It’s 3:30 am, I’m in Las Vegas.

Having spent the day microwaving my brain in the summer Nevada heat, I opted out of hitting the clubs with friends and instead I’m once again here on my computer, headphones stuffed in my brain, percolating. These thought processes only seem to hit me late at night or when I’m elbows deep in a mentoring session and I forget to make my own notes on the shit that comes out of my mouth. One day I’ll remember…

The last few months have been amazing, but extremely challenging. Having found myself perpetually on the edge of burn out I put the brakes on my usual routine (if to say I even have one) and examined things with brutal clarity. It’s a hard thing to look at yourself honestly. It’s like standing naked in front of your mirror, facing away, taking a deep breath out, and letting your tummy get all floppy and then looking at yourself. It’s awkward and uncomfortable to see the flaws that you have all exposed because many of us like to focus on the good and hope the bad will go away like some shitty TV advertisement.

When that burn out hit like a sloppy dish rag to the face suddenly all motivation, creativity, inspiration and drive drained out of my body and I was nothing more than an overcooked batch of discount pasta noodles left on the counter too long, drying in the summer heat. Then the stress hit after that. If I don’t make the images and the artwork totally fucking rad, then the happy client list gets angry and then suddenly that eating thing I like to do could start to get a little more difficult. It’s a shit cycle and I know more than a few artists and photographers who have hit, or are currently in that downward spiral. My trenchmates, I feel you.

There are ways to beat this. It’s by taking the time to remember who your most important client is. The clients who feed you are super important. The clients who refer you, tell their business partners, friends, family, about your skills are irreplaceable. You need them. However, the client who is even more important than that is just one person.

Take a deep breath, exhale, and look in the mirror.

I hear this all the time “Oh I wish I had time for personal work!” or “I wish I had time to do project x but I’m too stuck up on deadlines and a billion other things”.

Let me be very honest with you. We all have the same 24 hours in a day (unless you’ve figured out time travel). We have the same days every month and year. Life happens to ALL OF US, self employed or not. However, you have to make time for you. You are just as important as that several thousand dollar client. If you don’t look after you, you will fail. I promise you that. Maybe not now, and likely not in the way you expect, but it’ll happen eventually.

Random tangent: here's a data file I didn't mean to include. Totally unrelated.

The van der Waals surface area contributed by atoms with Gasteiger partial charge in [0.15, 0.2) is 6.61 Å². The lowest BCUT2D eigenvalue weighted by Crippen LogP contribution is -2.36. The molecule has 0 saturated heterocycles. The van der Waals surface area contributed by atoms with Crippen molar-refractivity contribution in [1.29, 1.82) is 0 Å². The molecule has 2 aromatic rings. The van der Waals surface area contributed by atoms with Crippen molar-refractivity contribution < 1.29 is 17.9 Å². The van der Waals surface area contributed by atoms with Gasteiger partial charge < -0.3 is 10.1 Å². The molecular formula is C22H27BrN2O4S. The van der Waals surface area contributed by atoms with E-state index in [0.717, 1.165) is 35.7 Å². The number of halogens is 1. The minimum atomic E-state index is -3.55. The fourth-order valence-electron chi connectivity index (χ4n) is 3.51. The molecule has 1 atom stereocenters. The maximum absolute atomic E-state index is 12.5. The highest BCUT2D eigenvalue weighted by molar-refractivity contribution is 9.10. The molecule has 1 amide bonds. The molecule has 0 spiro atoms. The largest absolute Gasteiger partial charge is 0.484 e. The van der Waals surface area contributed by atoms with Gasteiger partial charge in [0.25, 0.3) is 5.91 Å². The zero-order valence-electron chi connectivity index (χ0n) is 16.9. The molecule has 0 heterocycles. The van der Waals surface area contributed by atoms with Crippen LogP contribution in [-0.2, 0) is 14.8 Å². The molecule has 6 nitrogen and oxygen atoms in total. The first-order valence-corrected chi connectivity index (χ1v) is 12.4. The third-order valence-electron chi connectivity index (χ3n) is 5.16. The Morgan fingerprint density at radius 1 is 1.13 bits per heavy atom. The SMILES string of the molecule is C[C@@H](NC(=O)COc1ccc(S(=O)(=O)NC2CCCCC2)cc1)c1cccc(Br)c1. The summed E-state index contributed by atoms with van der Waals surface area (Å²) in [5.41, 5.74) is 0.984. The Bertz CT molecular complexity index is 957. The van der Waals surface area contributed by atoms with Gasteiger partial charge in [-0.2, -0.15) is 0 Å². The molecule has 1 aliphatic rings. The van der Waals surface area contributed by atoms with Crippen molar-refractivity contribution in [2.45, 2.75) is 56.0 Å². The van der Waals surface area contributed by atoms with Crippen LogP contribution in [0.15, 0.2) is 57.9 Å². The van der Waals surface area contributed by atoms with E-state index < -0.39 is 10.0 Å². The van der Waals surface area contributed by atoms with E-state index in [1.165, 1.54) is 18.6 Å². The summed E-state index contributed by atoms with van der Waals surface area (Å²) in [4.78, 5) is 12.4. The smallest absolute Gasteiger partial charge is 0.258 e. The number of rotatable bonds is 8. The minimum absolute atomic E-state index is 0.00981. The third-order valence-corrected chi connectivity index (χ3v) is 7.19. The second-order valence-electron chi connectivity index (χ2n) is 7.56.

Schedule YOU days, or half days. At least once a month. Take a morning and edit personal work. Take part of a day and do some online courses. Take a hike, read a book, go people watch and drink coffee. Draw up plans for your personal conceptual shoot that you want to do for your next months personal day. Plan ahead and plan to succeed. Book those days as if they are a million dollar client that you would never change anything for. That day is your dream client. That day is your ultimate day to look after the things that feed your soul.

Since I’ve started forcing personal creative time in my life again, I find that I actually enjoy my career more again. If I have a client and they want a day that I have booked for a me day, I tell them that day is taken. It’s like switching my phone to airplane mode while I fly. Doesn’t matter what the fuck happens while I’m in the air, for those hours I am unavailable and nothing will change that. I used to feel guilty, but I don’t anymore. Simply to feel the happiness in my fingers while I edit something new that I created purely for personal expression is priceless. I don’t even care if the image that comes out is any good. What matters is that my soul is getting what it needs.

I’ve even recently started tinkering on the piano and writing shitty little fictional stories that I’ll likely never ever share with anyone but my own eyes. It helps me think of things in a different way and lets my creative muse know that I’m here, I’m present, and I’m listening. Waiting patiently for her to come along and drop some inspiration in a way that I hadn’t considered before.

Remember to take the time to schedule yourself, your number one client, and let your creativity help you fall back in love over and over again.

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